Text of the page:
And if that is my line of thinking, existence becomes hardly bearable. Misery swoops in like a cold pelting rain. Everything is perceived as an attack on my happiness and position, everything ruins MY life, and everything revolves around me to the point that death seems like the worst possible thing because I will be removed from this world that is so deeply invested in me.
Suddenly, compassion doesn’t sound so bad after all.
A while back I read Newbigin’s excellent book The Gospel in a Pluralist Society. It’s a heavyweight book, one that is digested slowly and refuses to be rushed.
I happened to be reading through a review of it on amazon.com and read the following review by Patrick Oden. Apparently I wasn’t reading Newbigin close enough. Oden says,
He [Newbigin] points out that the New Testament epistles are virtually devoid of references, exhortations, or instructions to evangelism and missions. This is an unusual observation in respect to the modern emphasis on such activities. Newbiggin points out that these were not referred to for one main reason. It is that the role of evangelism was never thought of as the responsibility for the believer. Rather, evangelism was a result of the power of the Holy Spirit acting in such a way that people were drawn to see and inquire what this new power was. “The mission of the Church in the pages of the New Testament is more like the fallout from a vast explosion, a radioactive fallout which is not lethal but life-giving.” Thus, we understand why Paul exhorted his churches to mature, growing in their faith and understanding of the Triune God. It would be through this maturity that the Spirit would naturally move in the lives of believers to reach out to the community around them. When a church loses this focus, ministry becomes difficult and impossible, especially in an age of pluralism.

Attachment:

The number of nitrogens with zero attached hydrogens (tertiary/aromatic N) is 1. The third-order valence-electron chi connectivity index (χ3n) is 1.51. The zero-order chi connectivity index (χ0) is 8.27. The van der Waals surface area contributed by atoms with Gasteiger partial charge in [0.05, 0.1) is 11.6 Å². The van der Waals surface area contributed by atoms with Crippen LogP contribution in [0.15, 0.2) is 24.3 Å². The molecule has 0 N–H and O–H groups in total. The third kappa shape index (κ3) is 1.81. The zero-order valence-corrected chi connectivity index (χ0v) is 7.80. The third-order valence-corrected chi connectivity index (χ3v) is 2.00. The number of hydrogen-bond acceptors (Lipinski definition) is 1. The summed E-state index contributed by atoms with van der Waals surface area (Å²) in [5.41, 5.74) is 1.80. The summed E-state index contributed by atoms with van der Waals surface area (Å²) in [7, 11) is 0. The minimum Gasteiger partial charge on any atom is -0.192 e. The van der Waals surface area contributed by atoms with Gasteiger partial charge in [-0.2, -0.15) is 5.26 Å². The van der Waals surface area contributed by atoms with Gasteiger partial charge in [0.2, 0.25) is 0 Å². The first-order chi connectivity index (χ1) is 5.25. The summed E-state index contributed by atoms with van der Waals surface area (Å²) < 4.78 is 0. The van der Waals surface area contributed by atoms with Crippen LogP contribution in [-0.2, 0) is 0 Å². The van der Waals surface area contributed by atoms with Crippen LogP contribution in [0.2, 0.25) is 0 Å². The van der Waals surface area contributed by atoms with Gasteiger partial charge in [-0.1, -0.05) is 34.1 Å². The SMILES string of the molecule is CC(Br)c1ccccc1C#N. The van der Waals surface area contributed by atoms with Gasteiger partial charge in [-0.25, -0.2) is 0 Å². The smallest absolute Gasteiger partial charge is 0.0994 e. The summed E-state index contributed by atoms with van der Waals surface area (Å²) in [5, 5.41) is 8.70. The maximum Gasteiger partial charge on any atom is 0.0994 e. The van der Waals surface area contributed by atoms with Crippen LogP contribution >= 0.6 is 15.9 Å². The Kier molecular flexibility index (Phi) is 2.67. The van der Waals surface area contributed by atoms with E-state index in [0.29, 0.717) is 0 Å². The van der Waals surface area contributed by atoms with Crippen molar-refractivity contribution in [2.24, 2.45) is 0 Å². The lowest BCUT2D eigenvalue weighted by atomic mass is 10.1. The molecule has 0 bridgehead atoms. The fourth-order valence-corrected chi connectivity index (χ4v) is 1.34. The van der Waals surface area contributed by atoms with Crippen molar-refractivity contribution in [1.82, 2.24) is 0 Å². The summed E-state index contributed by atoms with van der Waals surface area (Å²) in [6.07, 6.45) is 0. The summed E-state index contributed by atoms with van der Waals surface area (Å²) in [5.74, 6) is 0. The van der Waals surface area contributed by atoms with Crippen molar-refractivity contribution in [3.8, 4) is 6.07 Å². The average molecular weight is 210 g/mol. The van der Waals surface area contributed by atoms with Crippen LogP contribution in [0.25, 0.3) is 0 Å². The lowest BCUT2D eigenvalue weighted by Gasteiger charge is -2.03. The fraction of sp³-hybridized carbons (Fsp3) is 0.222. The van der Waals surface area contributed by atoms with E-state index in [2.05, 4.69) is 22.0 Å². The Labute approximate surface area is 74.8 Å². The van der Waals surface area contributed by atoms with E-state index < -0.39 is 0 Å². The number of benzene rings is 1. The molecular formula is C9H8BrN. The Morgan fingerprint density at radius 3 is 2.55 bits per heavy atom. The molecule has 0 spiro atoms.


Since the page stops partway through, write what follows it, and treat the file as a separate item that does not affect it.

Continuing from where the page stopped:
Wow. I think I’ve been going about this Evangelism thing all wrong, though I have known somewhere within myself that the driving force behind any kind of evangelism is a vibrant life with the Holy Spirit.
Leave it to Newbigin to capture a modern metaphor for destruction and turn it into a life-giving concept.
Have you ever wished you didn’t have to keep an eye on your checking account before paying rent or your mortgage, fixing your car, or even buying food? Have you ever envied the people who are wealthy enough to spend lavishly, give freely, and never worry about finances?
This is a typical situation in America today if you ask me. Our entire economy of late is riding on consumer spending, which means we are expected to be dissatisfied, accumulating possessions and trying to live like the wealthy. Can you imagine an economist or politician at this particular juncture suggesting that everyone settle for what they have, remain content, and carefully save what they have, unless they want to share it with a charity?
The story is: You don’t have enough. You want to become like the wealthy, and the wealthy spend their money. In fact, the stock shares of the wealthy depend on YOU spending your money because you aren’t satisfied with where you are, who you are, and what you have.
Scripture presents an alternative picture. Envying those who have it all in this world is viewed as slipping away from a focus on God. What does God value? A pure heart. That doesn’t really help the market.
With these thoughts in mind, have a look at Psalm 73.